What Are Remnants of the TRLs?

The lipoproteins that predominantly transport triglycerides are chylomicrons and VLDL. Chylomicrons are large triglyceride-rich particles secreted by the intestines following ingestion of dietary fat. Their major apolipoprotein is apoB48, a truncated form of apoB100, and their primary role is the delivery of ingested energy, in the form of dietary triglycerides, to peripheral tissues for storage or utilization. In contrast to apoB100 present in VLDL and LDL, apoB48 does not bind to the LDL receptor. Instead, chylomicrons and their smaller remnants are cleared through interactions between apoE, an apo that is abundant in chylomicrons as well as other lipoprotein particles, and several hepatic receptors described below (Fig. 1). VLDLs, which are much smaller than chylomicrons (Fig. 2), are synthesized by the liver. Similar to chylomicrons, VLDL transport triglycerides from dietary sources, but most of VLDL triglyceride derives from lipolysis of adipose tissue and from the conversion of glucose to triglyceride in the liver. VLDL delivers these triglycerides to peripheral tissues in the fasted state. As noted above, VLDL contains apoB100, the major ligand for the LDL receptor, as its major apo. High levels of chylomicrons inhibit clearance of VLDL by substrate competition for LPL. As a result, although apoB48-containing chylomicrons and their remnants contribute the large majority of the rise of triglycerides in the postprandial state, TRLs containing apoB100 account for most of the increase in total apoB lipoproteins observed postprandially (22). Alternatively, rapid lipolysis of chylomicrons and hepatic uptake of exogenously derived triglyceride fatty acids could stimulate increased postprandial hepatic production of VLDL.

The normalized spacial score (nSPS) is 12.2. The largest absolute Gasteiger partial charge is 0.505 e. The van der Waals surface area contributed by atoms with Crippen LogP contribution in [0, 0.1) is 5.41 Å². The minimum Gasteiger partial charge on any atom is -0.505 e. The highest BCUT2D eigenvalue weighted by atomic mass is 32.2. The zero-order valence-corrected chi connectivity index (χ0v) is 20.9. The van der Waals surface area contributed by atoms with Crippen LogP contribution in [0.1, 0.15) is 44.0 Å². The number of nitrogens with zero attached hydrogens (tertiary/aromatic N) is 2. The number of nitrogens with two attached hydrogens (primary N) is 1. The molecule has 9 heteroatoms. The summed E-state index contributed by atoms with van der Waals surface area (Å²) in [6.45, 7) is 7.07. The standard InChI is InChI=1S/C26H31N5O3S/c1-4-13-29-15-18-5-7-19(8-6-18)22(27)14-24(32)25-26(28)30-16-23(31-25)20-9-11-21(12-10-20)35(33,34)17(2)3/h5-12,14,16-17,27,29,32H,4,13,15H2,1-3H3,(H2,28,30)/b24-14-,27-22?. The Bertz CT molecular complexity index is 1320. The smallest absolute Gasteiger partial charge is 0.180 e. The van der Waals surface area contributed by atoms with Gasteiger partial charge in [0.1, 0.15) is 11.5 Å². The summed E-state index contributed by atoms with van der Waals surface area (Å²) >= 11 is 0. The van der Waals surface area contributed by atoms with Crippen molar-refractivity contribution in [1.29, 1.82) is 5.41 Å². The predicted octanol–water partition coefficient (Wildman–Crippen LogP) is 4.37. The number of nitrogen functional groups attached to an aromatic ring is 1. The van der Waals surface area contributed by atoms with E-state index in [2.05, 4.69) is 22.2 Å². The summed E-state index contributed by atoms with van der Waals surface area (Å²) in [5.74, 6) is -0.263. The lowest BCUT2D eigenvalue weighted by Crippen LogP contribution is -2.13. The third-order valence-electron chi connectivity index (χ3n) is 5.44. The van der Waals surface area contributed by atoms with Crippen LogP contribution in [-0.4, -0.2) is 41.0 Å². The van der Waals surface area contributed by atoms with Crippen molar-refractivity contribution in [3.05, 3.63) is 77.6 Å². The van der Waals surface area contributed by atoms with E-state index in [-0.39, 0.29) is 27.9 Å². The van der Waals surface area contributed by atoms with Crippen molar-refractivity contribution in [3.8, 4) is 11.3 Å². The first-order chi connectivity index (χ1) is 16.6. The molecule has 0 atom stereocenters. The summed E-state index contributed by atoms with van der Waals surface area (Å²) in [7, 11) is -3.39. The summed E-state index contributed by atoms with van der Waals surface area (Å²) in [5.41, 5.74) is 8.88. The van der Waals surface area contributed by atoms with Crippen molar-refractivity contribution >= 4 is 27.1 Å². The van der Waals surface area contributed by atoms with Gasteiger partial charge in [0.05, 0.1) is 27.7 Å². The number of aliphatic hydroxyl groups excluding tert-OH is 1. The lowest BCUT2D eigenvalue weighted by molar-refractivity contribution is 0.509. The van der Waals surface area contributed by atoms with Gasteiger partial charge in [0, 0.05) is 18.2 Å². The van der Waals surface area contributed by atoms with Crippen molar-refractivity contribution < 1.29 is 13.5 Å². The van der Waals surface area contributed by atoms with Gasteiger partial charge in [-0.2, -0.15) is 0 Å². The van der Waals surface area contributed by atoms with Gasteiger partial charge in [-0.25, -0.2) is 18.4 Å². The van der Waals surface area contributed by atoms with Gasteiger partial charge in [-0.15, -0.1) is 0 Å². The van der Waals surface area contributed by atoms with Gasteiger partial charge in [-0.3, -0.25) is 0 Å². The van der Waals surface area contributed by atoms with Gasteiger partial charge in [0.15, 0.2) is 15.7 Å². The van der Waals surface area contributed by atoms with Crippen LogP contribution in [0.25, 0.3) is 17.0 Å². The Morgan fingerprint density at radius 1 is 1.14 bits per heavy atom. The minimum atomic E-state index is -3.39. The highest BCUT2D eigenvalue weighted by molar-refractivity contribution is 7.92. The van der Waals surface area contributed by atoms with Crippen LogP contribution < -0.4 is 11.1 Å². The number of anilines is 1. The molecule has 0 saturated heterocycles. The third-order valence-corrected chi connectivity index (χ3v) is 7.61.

Hydrolysis of triglycerides in the core of chylomicrons and VLDL by LPL leads to the formation of triglyceride-depleted particles termed chylomicron remnants and VLDL remnants, respectively (Fig. 1). These RLPs also become depleted in apoCs and relatively enriched in apoE compared with their parent TRLs. The mechanism for these changes appears to be the reduction in volume and surface area of the nascent chylomicrons and VLDL by LPL resulting in the preferential movement of apoCs to HDL as well as the direct addition of apoE that is secreted by the liver (23,24). It is important to keep in mind that RLPs are dynamic products of the ongoing lipolysis of both apoB48-containing chylomicrons and apoB100-containing VLDL and, therefore, consist of a heterogeneous population of particles, varying in size and composition.